… Restaurant 2. This was advertised – erroneously if you ask me – as a more casual experience. It was a smaller, specialty restaurant seating only 30 people, with fusion food, a menu designed by Charlie Palmer. Reservations were essential. It was a degustation menu, with some extraordinary food, service and wine once again, in much more intimate surroundings than The Restaurant.
The ride was smooth. There was only one night and morning when the sea was a little choppy. The ship began to rock after dinner on our second night. I gulped, a bit nervous that I might get sea-sick. But the ship rocked me to sleep, blissfully. I wish I could sleep like that every night. Otherwise it felt as if we were gliding – the sea was so calm, the ship so smooth.
When we had free time on the ship, we rested in our room, read on our balcony listening to the swish of the waves, visited the library/internet cafe (with the best coffee on board), sat outside on deck and watched the world go by, watched movies (on deck and in our room), and visited a bar. The Observation Lounge was our favourite. Before dinner it was busy, with hors d’oeuvres, and a pianist as we watched the sun set. Champagne or cocktails. Such a difficult decision!
In fact, it seemed as if we did nothing on the ship but eat and drink. This is actually quite an accurate assessment, because after breakfast in the morning – room service or out on the deck – we would leave the ship, returning for a very late lunch and to rest our tired feet before heading out again, returning later for a shower and dinner.
There was a large spa available for massages and beauty treatments, but a) these were quite expensive, and b) we didn’t really have time to indulge. In comparison, some of the older passengers rarely left the ship, and probably used it and the other ship facilities more than we did. I heard one conversation – a man was asked if he had gone off the ship to visit Santorini, and he replied “No. We visited it 30 years ago. I don’t imagine it will have changed.” I was astounded – especially as I’d go back to Santorini like a shot!
I was a little nervous that the other passengers would all be elderly and retired, and that we would feel old before our time. And whilst we liked to think we were in the younger 10%, there were plenty of passengers younger than us, and very few noticeably elderly. In other words, we didn’t feel out of place, which was a relief. I did have a moment or two of discomfort when, during a party one evening, we watched all these 50 and 60-somethings dancing to the band. I wondered how they looked to the 20-30 year old staff members, and cringed. They certainly looked happy though, and maybe that’s all I should worry about.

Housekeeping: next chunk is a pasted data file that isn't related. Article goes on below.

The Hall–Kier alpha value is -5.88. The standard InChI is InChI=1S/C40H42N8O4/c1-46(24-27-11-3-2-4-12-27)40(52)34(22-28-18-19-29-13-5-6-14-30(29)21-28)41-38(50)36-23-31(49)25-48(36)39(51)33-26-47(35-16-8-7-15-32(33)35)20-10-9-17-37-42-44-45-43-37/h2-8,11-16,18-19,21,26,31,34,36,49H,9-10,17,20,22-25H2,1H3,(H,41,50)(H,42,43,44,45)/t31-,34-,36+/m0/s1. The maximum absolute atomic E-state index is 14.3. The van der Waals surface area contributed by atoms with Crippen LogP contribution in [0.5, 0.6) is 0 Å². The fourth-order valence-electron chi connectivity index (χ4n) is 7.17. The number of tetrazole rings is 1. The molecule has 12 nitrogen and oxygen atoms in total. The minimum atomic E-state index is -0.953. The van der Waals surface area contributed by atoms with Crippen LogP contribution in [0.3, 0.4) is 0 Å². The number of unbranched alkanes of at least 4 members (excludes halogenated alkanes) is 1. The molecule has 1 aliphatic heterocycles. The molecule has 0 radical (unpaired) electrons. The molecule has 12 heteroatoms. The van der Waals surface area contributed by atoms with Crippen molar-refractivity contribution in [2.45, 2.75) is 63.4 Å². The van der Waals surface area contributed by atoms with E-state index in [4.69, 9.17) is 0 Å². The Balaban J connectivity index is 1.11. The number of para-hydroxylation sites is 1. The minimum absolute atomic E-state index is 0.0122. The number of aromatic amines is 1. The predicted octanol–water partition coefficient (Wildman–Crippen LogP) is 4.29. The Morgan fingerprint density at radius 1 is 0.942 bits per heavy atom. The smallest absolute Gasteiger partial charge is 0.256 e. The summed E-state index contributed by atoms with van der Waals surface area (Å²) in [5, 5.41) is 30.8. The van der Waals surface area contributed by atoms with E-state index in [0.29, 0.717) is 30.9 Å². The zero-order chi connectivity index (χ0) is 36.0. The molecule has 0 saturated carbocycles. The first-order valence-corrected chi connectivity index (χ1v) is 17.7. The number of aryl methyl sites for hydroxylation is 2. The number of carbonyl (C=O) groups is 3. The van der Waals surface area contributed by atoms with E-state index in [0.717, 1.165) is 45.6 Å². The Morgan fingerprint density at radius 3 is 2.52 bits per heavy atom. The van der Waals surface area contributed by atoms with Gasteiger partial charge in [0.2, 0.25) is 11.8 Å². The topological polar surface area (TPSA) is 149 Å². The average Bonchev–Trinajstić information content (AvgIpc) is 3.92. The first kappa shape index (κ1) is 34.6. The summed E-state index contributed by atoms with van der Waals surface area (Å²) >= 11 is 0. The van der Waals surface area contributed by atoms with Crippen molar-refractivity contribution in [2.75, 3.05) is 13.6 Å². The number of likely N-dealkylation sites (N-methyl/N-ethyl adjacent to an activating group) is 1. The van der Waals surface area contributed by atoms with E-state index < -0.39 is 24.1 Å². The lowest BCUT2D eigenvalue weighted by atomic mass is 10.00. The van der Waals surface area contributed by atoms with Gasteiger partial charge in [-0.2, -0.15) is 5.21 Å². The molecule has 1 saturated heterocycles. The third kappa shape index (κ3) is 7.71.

The highlight of my day was always in the late afternoon, when we would (usually) sail away from our destination. We would make our way up to the 10th floor deck, grabbing a glass of champagne from the Observation Lounge, and toast our luck as the ship began to move, a soft breeze cooling us. This was how we sailed out of Santorini, and has to be the best possible way to leave that island, gliding past the lava islands, watching the white-washed villages on the top of the caldera gradually fade and disappear, sipping champagne, happy together.
That said, I also loved the mornings, arriving somewhere new! We arrived in Santorini in the middle of the night, and when we awoke we discovered an amazing view from the room. In Corfu and Dubrovnik, we floated slowly past the old town walls, amazed at this wonderful way to see a new town. In Kotor, we rose early, standing out on the chilly deck, as the Quest manoeuvred its way through some narrow channels and past tranquil villages. And in Croatia’s Tri Luke Bay, we found ourselves in a kind of watery moonscape, with not a wave nor breath of wind through non-existent trees.
On our last morning, we sailed into Venice. My husband and I rose early – we wanted to be out on deck as we arrived. By the time we got up to the 11th floor deck, the Quest was already making its way along the Riva degli Schiavoni. We were astounded how close we were to the shore – we saw the hotel we stayed in on our first visit to Venice in 1998, and could pick out all the major landmarks. Gliding along, in the hush of the early morning darkness, with the most amazing view of Venice, we knew how lucky we were, even as we felt sad we had to leave the ship we came to love so quickly.